Rosemary Martin: Reuters

Unable to find one firm to cover its global needs, Reuters’ head of legal Rosemary Martin tells Ben Moshinsky she is happy going local

Few global legal departments are truly as global as the Reuters group. The company has operations in 94 countries, and general counsel Rosemary Martin has overall responsibility for legal and governance matters in all of them.

No problem, you might think. With all the huge law firms around these days, it is surely just a case of picking one and letting it do all the work. Well, if you did think this, you would be wrong.

“I tried to find a global law firm,” says Martin, “but in the end I gave up.” Martin held a panel review a year ago and found that the main barrier to choosing a single firm was Asia, where the company instructs a range of local firms.

“We find the local firms there are better because they have good local knowledge and are very much cheaper,” says Martin – and it is hard to argue with her reasoning.

Not even Clifford Chance with its extensive coverage is able to take on all the work. Reuters uses the firm chiefly as an emergency back-up for the editorial teams.

“I think a number of the law firms were disappointed we didn’t take a global law firm for everything,” says Martin.

On the bright side, the international flavour of the work is handy for keeping the 31-strong legal team interested and engaged in the company and its legal matters.

UK-based M&A lawyer Matthew Foss is spending three months in New York and Emma Worthington, head of data privacy, is on secondment in Singapore for a year. And if they were not already blessed with travel opportunities, the lawyers have the chance to work on cutting-edge human rights issues.

In 2005 the Reuters lawyers secured the release of three Reuters journalists held by US forces at Baghdad’s Abu Ghraib prison. Working with the Pentagon, Martin’s 31-strong legal team “spent a lot of last year working on their release”. US lawyer Tom Kim and Americas general counsel Nancy Gardner covered much of the ground.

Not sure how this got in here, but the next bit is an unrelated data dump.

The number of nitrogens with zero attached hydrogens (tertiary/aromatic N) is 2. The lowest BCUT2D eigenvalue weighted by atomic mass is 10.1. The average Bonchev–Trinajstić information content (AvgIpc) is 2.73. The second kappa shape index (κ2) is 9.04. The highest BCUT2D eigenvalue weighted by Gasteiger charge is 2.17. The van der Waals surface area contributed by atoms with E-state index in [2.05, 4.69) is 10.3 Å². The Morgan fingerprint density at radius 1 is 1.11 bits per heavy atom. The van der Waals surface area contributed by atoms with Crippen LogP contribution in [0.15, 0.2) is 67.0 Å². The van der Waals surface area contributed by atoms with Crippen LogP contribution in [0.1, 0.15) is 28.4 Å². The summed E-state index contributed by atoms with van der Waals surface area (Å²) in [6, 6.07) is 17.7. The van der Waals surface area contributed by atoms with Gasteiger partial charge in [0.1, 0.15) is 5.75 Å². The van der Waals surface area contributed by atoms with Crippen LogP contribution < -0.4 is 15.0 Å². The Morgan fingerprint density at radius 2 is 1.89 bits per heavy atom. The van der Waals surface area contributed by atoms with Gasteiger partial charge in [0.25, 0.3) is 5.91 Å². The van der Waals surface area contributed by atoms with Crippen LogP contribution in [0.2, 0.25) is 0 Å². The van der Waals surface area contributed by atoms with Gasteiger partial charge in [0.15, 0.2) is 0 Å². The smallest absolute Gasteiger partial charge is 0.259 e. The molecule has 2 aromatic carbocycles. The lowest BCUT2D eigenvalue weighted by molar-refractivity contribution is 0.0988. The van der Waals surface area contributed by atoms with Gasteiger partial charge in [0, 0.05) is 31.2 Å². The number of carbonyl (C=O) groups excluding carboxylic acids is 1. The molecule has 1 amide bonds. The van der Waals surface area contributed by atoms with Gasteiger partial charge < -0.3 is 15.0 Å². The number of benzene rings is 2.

Legal is not just a troubleshooting department, believes Martin, but a pillar on which to rest a business plan. “I see our function primarily as supporting Reuters’ growth strategy,” she says. “Reuters has grown through transactions and there’s an explosion in transaction requirements. Because Reuters’ business is based on IP rights, the legal aspects are more important.”

New products, such as a foreign exchange trading platform, mean parts of the business are subject to the same regulations as financial service firms.

The changing regulatory environment has inspired Martin’s lawyers to compile an in-house newsletter on topics such as the Markets in Financial Instruments Directive (MiFID), which has become so popular that journalists, and even Reut-ers’ customers, have begun to sign up.

In fact, Martin is adamant that regular communication helps to raise the profile of the legal department within the organisation and gives her worldwide network of lawyers some cohesion.

Reporting in to Martin are three area general counsel. Clare Chapman covers Europe, the Middle Eeast and Africa; Nancy Gardner is responsible for the Americas; and Han Yang Yap handles Asia. Every week Martin holds a conference call with her area counsel and tries to meet in person when she can.

High up on the agenda is how to make the team work more efficiently. “Our plans are to keep up with the business – we need to stay flexible,” says Martin.

Martin has embraced technology to keep the team up to date. She has put in place an electronic document production system this year and wants to introduce in-house time reporting to log how the legal team works.

Legal may be a support to the business, but it can get lonely in the boardroom if you are the only lawyer. Luckily for Martin it is not a familiar sensation.

Chief executive officer Tom Glocer was an M&A lawyer at Davis Polk & Wardwell before joining Reuters and two of the three executive directors have come from the legal department.

“I feel I’m included in all the decisions I should be included in,” says Martin.

Rosemary Martin
Head of Legal
Reuters

Organisation Reuters
Sector Media
Turnover £2.4bn
Employees 16,000
Legal capability 31 lawyers, 11 support staff
General counsel and company secretary: Rosemary Martin
Reporting to: Chief executive Tom Glocer
External legal spend: £10m
Main law firms Burges Salmon, Clifford Chance, Mayer Brown Rowe & Maw, Slaughter and May, Weil Gotshal & Manges Rosemary Martin’s CV
Education: 1981 – gained Philosophy and Literature degree at Sussex University
Work history: 1983 – joined Rowe & Maw as an articled clerk; 1989 – made partner in the corporate department; 1997 – joined Reuters as deputy company secretary; 2003 – appointed general counsel; 2005 – became co-vice chair of the GC100 group